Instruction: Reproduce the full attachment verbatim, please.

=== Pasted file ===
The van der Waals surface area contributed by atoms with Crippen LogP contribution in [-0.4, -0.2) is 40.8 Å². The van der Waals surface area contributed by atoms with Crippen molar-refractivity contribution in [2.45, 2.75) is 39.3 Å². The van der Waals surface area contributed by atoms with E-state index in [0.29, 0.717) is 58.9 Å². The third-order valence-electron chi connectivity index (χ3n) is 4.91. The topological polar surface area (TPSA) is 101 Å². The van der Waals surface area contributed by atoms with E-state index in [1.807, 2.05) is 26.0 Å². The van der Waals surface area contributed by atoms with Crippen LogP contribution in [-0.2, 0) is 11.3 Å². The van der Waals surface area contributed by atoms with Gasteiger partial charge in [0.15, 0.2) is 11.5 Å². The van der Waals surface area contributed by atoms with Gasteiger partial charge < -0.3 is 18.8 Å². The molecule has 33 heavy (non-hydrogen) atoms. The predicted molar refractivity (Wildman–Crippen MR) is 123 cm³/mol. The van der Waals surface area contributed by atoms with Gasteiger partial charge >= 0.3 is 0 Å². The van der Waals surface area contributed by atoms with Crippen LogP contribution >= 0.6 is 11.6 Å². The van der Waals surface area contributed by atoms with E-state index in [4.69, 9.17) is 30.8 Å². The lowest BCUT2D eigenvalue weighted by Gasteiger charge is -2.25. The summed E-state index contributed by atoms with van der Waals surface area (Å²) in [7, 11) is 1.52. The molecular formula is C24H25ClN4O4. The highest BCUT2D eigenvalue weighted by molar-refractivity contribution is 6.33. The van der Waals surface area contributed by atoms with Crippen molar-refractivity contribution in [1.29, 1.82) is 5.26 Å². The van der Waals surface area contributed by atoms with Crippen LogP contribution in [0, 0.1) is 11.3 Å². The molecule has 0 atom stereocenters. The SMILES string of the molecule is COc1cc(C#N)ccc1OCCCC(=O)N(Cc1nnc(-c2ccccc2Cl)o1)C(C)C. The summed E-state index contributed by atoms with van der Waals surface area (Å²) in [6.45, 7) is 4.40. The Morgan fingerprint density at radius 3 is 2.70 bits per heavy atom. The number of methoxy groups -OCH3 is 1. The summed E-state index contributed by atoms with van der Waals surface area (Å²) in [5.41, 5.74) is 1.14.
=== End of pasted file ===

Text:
The van der Waals surface area contributed by atoms with Crippen LogP contribution in [-0.4, -0.2) is 40.8 Å². The van der Waals surface area contributed by atoms with Crippen molar-refractivity contribution in [2.45, 2.75) is 39.3 Å². The van der Waals surface area contributed by atoms with E-state index in [0.29, 0.717) is 58.9 Å². The third-order valence-electron chi connectivity index (χ3n) is 4.91. The topological polar surface area (TPSA) is 101 Å². The van der Waals surface area contributed by atoms with E-state index in [1.807, 2.05) is 26.0 Å². The van der Waals surface area contributed by atoms with Crippen LogP contribution in [-0.2, 0) is 11.3 Å². The van der Waals surface area contributed by atoms with Gasteiger partial charge in [0.15, 0.2) is 11.5 Å². The van der Waals surface area contributed by atoms with Gasteiger partial charge < -0.3 is 18.8 Å². The molecule has 33 heavy (non-hydrogen) atoms. The predicted molar refractivity (Wildman–Crippen MR) is 123 cm³/mol. The van der Waals surface area contributed by atoms with Gasteiger partial charge >= 0.3 is 0 Å². The van der Waals surface area contributed by atoms with Crippen LogP contribution >= 0.6 is 11.6 Å². The van der Waals surface area contributed by atoms with E-state index in [4.69, 9.17) is 30.8 Å². The lowest BCUT2D eigenvalue weighted by Gasteiger charge is -2.25. The summed E-state index contributed by atoms with van der Waals surface area (Å²) in [7, 11) is 1.52. The molecular formula is C24H25ClN4O4. The highest BCUT2D eigenvalue weighted by molar-refractivity contribution is 6.33. The van der Waals surface area contributed by atoms with Crippen molar-refractivity contribution in [1.29, 1.82) is 5.26 Å². The van der Waals surface area contributed by atoms with Crippen LogP contribution in [0, 0.1) is 11.3 Å². The molecule has 0 atom stereocenters. The SMILES string of the molecule is COc1cc(C#N)ccc1OCCCC(=O)N(Cc1nnc(-c2ccccc2Cl)o1)C(C)C. The summed E-state index contributed by atoms with van der Waals surface area (Å²) in [6.45, 7) is 4.40. The Morgan fingerprint density at radius 3 is 2.70 bits per heavy atom. The number of methoxy groups -OCH3 is 1. The summed E-state index contributed by atoms with van der Waals surface area (Å²) in [5.41, 5.74) is 1.14.